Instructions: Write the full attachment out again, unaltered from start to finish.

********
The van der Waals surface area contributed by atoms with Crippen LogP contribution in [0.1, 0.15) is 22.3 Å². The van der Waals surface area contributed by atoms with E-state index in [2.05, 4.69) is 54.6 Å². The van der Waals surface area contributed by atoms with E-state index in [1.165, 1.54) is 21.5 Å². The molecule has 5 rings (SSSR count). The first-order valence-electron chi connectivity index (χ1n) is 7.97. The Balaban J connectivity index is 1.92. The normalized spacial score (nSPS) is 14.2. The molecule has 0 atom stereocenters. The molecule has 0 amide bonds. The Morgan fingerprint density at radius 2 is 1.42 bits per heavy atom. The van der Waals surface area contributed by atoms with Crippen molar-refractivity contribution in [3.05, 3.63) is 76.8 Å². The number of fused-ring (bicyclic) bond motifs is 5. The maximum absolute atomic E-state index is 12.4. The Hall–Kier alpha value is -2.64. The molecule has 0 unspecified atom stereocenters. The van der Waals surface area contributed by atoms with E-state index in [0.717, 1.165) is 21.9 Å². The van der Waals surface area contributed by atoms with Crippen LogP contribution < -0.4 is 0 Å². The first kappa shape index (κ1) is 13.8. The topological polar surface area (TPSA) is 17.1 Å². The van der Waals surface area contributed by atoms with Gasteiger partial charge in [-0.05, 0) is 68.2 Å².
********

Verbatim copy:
The van der Waals surface area contributed by atoms with Crippen LogP contribution in [0.1, 0.15) is 22.3 Å². The van der Waals surface area contributed by atoms with E-state index in [2.05, 4.69) is 54.6 Å². The van der Waals surface area contributed by atoms with E-state index in [1.165, 1.54) is 21.5 Å². The molecule has 5 rings (SSSR count). The first-order valence-electron chi connectivity index (χ1n) is 7.97. The Balaban J connectivity index is 1.92. The normalized spacial score (nSPS) is 14.2. The molecule has 0 atom stereocenters. The molecule has 0 amide bonds. The Morgan fingerprint density at radius 2 is 1.42 bits per heavy atom. The van der Waals surface area contributed by atoms with Crippen molar-refractivity contribution in [3.05, 3.63) is 76.8 Å². The number of fused-ring (bicyclic) bond motifs is 5. The maximum absolute atomic E-state index is 12.4. The Hall–Kier alpha value is -2.64. The molecule has 0 unspecified atom stereocenters. The van der Waals surface area contributed by atoms with E-state index in [0.717, 1.165) is 21.9 Å². The van der Waals surface area contributed by atoms with Crippen LogP contribution < -0.4 is 0 Å². The first kappa shape index (κ1) is 13.8. The topological polar surface area (TPSA) is 17.1 Å². The van der Waals surface area contributed by atoms with Gasteiger partial charge in [-0.05, 0) is 68.2 Å².